'Outnumbered' Roundup: Dad Says Star FSU QB Winston Needs 24/7 Handler
On the latest edition of Outnumbered, Andrea Tantaros, Harris Faulkner, Jedediah Bila and Sandra Smith were joined by #oneluckyguy, Tucker Carlson. Check out our roundup to see what you missed, and tune in to Outnumbered each day at noon ET.
Have you heard about Screen-Free Week? The idea is you give up using your cell phone, computer and other devices, and stop watching TV for one week. One mom said she made her 8-year-old daughter go screen-free and it made her family "even more disconnected than usual."
Read the mom's blog post and then see what the panel thought in the clip above.
The father of Florida State star Jameis Winston is calling on the university to provide a 24-7 handler for this son. The quarterback, who won the Heisman Trophy last season and also plays on the FSU baseball team, avoided charges after being accused of sexual assault.
Recently, he was cited for shoplifting crab legs from a grocery store, a moment he referred to as "youthful ignorance."
Harris gave credit to Antonor Winston for looking out for his son, but argued if he really wants a handler then he should pay for it. Leave it to the #oneluckyguy to disagree.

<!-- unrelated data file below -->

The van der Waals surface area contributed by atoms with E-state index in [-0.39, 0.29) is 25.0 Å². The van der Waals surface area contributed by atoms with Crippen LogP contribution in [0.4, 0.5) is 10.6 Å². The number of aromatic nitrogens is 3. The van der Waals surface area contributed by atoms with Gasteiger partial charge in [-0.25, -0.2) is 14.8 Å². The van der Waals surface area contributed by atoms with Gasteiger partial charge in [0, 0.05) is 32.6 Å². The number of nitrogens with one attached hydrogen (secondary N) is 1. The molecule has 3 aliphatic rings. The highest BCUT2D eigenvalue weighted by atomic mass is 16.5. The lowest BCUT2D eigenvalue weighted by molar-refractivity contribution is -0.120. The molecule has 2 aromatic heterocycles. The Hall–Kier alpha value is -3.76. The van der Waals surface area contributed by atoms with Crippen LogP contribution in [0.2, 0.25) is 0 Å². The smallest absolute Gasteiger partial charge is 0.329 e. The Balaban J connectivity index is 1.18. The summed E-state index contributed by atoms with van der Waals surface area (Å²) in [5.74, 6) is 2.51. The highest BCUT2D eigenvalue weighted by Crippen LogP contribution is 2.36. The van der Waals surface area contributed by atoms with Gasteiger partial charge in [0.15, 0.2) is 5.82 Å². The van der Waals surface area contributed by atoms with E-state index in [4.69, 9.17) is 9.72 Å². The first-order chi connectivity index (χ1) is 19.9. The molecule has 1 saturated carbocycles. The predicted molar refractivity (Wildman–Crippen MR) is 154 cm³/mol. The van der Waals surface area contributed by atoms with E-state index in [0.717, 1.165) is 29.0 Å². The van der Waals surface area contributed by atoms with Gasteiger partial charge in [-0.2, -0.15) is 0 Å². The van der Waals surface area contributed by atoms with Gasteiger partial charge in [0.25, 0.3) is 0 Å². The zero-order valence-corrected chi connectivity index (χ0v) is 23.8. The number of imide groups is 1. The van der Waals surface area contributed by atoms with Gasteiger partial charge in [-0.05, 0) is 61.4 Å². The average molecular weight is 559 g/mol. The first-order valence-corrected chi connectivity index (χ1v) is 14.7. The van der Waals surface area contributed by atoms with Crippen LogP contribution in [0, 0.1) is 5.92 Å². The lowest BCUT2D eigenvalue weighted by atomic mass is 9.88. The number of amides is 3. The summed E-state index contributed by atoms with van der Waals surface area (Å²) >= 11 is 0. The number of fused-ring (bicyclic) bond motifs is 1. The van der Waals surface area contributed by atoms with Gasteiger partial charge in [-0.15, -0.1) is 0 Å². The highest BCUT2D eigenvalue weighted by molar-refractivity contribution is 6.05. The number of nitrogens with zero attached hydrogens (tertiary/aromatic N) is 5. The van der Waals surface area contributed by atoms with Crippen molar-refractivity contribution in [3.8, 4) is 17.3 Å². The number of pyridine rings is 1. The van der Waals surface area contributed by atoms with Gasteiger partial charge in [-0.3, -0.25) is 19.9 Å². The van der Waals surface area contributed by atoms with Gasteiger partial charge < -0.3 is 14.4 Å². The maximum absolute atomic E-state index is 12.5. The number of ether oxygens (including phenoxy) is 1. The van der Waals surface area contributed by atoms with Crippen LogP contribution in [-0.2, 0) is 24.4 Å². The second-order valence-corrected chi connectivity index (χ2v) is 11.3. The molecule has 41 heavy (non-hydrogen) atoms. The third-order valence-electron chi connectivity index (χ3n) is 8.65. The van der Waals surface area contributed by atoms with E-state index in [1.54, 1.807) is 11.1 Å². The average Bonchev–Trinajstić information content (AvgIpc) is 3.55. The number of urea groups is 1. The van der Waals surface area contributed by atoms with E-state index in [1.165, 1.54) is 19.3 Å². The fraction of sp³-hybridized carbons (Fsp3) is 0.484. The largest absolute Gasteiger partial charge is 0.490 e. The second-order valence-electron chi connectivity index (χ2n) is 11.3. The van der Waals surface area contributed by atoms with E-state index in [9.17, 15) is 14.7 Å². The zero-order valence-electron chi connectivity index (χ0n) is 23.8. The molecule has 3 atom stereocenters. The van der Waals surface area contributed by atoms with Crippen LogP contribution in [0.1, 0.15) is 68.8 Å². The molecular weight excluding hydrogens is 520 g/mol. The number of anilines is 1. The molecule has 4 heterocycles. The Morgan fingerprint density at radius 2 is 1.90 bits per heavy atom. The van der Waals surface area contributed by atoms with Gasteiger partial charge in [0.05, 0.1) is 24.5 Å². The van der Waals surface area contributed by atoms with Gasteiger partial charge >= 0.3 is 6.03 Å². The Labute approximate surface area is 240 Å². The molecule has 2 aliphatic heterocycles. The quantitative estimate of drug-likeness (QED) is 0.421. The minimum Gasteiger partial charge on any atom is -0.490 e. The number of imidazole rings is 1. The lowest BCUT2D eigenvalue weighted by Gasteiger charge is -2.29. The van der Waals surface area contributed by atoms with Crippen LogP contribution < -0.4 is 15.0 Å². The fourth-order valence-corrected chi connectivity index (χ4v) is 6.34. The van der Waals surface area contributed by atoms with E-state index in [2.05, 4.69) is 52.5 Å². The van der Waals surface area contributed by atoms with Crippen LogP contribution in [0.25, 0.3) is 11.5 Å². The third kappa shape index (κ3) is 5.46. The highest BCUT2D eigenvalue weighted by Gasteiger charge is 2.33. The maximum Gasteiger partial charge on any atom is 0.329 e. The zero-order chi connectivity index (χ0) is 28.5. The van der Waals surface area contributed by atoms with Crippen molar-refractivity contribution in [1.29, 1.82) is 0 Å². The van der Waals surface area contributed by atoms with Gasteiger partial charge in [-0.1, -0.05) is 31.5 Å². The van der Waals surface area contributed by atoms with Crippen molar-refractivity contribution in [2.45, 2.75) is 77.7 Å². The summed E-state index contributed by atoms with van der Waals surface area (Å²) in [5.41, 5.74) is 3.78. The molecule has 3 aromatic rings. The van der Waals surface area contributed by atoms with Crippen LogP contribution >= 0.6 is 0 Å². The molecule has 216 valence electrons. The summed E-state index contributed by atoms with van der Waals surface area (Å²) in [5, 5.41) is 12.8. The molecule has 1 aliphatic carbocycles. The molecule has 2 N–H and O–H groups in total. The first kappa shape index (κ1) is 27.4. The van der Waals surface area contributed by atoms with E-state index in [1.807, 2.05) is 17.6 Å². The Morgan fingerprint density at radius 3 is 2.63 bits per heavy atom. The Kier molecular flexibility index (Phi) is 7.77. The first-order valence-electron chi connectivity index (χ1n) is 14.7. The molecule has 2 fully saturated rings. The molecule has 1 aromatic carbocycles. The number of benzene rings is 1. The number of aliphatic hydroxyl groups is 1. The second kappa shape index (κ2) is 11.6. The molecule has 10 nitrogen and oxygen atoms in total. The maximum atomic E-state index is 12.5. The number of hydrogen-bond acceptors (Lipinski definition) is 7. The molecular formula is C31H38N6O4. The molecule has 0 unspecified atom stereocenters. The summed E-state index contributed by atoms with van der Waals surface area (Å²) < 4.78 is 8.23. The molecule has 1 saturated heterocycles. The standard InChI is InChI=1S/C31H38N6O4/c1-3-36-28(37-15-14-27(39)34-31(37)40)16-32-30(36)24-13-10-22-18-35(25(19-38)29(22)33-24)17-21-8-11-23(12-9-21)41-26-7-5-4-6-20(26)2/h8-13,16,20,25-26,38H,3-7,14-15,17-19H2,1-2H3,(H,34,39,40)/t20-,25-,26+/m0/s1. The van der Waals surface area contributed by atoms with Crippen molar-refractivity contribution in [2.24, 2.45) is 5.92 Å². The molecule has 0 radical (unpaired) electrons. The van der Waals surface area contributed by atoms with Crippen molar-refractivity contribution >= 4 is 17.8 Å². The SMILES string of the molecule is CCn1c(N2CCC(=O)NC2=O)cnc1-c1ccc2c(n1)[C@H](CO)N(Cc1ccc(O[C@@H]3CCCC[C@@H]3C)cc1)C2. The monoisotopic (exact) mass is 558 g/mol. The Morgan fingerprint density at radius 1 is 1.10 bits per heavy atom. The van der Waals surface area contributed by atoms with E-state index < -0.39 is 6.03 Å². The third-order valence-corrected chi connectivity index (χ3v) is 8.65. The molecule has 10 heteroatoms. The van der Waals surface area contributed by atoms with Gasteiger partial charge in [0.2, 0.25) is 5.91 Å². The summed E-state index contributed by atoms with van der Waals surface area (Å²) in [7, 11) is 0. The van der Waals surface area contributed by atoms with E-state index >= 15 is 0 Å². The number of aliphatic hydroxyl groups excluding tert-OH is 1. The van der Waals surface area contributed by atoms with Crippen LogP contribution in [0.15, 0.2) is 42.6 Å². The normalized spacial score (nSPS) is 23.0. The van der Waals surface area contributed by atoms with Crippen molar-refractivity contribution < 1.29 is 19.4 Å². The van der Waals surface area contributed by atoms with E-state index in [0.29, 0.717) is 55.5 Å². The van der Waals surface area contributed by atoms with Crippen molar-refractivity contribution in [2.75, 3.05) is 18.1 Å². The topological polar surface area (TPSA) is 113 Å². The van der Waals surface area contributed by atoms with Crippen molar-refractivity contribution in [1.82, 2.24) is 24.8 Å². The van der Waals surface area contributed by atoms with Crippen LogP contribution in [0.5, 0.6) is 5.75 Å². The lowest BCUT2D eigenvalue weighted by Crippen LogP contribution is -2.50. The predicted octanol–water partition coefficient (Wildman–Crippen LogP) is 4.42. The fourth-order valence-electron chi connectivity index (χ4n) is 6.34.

Tucker countered that Winston brings in huge sums for the university and should look out for Winston.
"Men get into trouble when they have opportunity to get into trouble. And who has opportunity? A Heisman Trophy winner," said Tucker.
Andrea said she sees Tucker's point and would understand why the coach would want someone looking after his star player 24/7.
Watch the full discussion below, and give us your take!
Last, but not least: would you send your 8-year-old child to modeling camp? Modeling Camp KIDS announced that it's expanding a successful program for teens to include children as young as 8. The owner, Heather Cole, says the move comes in response to demand from the parents of younger kids.
Most of the panel agreed that this is not necessarily a bad thing if it's what the child wants to do and the parents play a positive role.
"For some kids, it may boost their self-esteem, walking down a little catwalk. It really depends on how the people handle it and how the parents talk to the kids about it. It's all about parental guidance," said Jedediah Bila, who also noted that it would be concerning if the camp puts an emphasis on staying thin with children so young.
Sandra Smith said what concerns her is that children may be set up for disappointment because so few actually become professional models.
Watch the segment below: